What the professional GIS data currently says
There is a startling representation gap in the Geospatial IT sector. Women and minorities are very tough to find in the lead technical roles that are instrumental in architecting and running GIS departments everywhere.
I did a survey of 1000 LinkedIn profiles and came up with these results. The survey targeted enterprise skills where people classified themselves as GIS developers, programmers, architects, solution engineers, senior analysts and program managers. In these types of roles, the industry is white male dominated which is actually reflective of the entire tech sector.
How schools inadvertently contributed to underrepresentation
Let’s first look at universities where GIS focussed departments first materialized As a relatively young industry, progressive geography departments gained reputations out of San Diego State, UC Santa Barbara, University of Utah. And in the east it was Penn State, University of South Carolina, University of Wisconsin. So you can see that these schools weren’t the best examples of diversity. While I was getting my Master’s, I was one of 2 Latinos in a cohort of 30 in a school that sat right on the US/Mexican border. These schools have produced a mature set of professionals that reflect this imbalance.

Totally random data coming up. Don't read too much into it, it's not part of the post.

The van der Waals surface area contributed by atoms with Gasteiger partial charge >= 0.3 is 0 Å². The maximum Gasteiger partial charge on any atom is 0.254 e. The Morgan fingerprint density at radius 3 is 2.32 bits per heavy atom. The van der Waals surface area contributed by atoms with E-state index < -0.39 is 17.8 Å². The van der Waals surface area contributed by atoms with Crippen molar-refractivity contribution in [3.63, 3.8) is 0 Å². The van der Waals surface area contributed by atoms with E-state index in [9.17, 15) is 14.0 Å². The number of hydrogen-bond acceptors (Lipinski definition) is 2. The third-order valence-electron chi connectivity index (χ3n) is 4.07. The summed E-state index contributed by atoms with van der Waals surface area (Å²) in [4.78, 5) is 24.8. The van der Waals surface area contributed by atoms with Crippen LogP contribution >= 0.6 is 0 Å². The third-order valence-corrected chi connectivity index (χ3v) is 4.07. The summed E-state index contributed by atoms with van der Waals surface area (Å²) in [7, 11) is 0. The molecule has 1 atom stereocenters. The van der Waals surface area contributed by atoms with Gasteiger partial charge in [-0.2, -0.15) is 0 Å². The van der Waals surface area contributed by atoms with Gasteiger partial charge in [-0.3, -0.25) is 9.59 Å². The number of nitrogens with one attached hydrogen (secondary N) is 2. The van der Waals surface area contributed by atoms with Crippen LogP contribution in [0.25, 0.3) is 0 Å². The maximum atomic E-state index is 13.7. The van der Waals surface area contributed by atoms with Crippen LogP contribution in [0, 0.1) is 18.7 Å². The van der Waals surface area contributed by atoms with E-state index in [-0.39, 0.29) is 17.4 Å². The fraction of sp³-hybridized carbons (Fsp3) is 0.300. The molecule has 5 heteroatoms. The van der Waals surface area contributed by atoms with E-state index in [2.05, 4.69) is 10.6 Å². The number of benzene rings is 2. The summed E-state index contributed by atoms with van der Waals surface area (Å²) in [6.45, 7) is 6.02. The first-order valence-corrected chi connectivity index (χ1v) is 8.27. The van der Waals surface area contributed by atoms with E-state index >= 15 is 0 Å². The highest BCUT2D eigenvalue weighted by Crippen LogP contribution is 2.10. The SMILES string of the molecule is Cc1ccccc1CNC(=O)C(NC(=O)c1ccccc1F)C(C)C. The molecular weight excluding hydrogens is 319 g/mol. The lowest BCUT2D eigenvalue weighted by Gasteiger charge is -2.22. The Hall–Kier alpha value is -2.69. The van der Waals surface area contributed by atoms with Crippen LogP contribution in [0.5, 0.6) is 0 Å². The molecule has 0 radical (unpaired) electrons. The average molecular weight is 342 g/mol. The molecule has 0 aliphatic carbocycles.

But there are other pathways to learn GIS
The great thing about our industry is that you can have any degree and attain a successful career in GIS if you apply yourself to learning the tech. Some of the best GIS developers I know have degrees in archaeology, geology, and biology. Each has a story of stumbling upon a GIS class or working with GIS professionals and following up with their interest to learn more. Esri has done an awesome job with GIS Day in exposing a world of students to the idea of getting a GIS degree or GIS certificate. But most programs don’t have enough leadership diversity with achievable education paths for marginalized communities and thus the pipeline of talent continues to have a limited demographic.
Diversity of Industry instructors
How to bring diversity into the GIS field
Good organizations think about creating leadership that reflects the demographics of the community. I am seeing signs of progress. Esri has supported internal diversity programs like NorthStar and MAPP. And these programs have had rich panel sessions at the last Esri UC. Women in GIS (WIG) and Supporting Women in Geography and GIS (SWIGGIS) have been active at promoting networking and education. See TXGIS day 2020 where SWIGGIS helped organize a virtual event. The next step after discussion and networking must be skill building education that is made available to the targeted demographics. Bootcamp GIS incentivizes instructors from marginalized communities to share their expertise. They act as successful career models and to move the needle with an increase in GIS career professionals. If interested, see our candidate instructor page and see how Peer-2-Peer education is making a difference on our platform.
Keywords and Tags: Diversity, GIS Education, GIS role models, minorities in tech
Andres Abeyta is Executive Director of Bootcamp GIS based in San Diego, CA. For 23 years he has been the leading curriculum developer, elearning architect, and GIS instructor for most of the Federal agencies in the US. He has been travelling the world presenting new ideas as part of selective EdTech innovation programs. LinkedIn profile.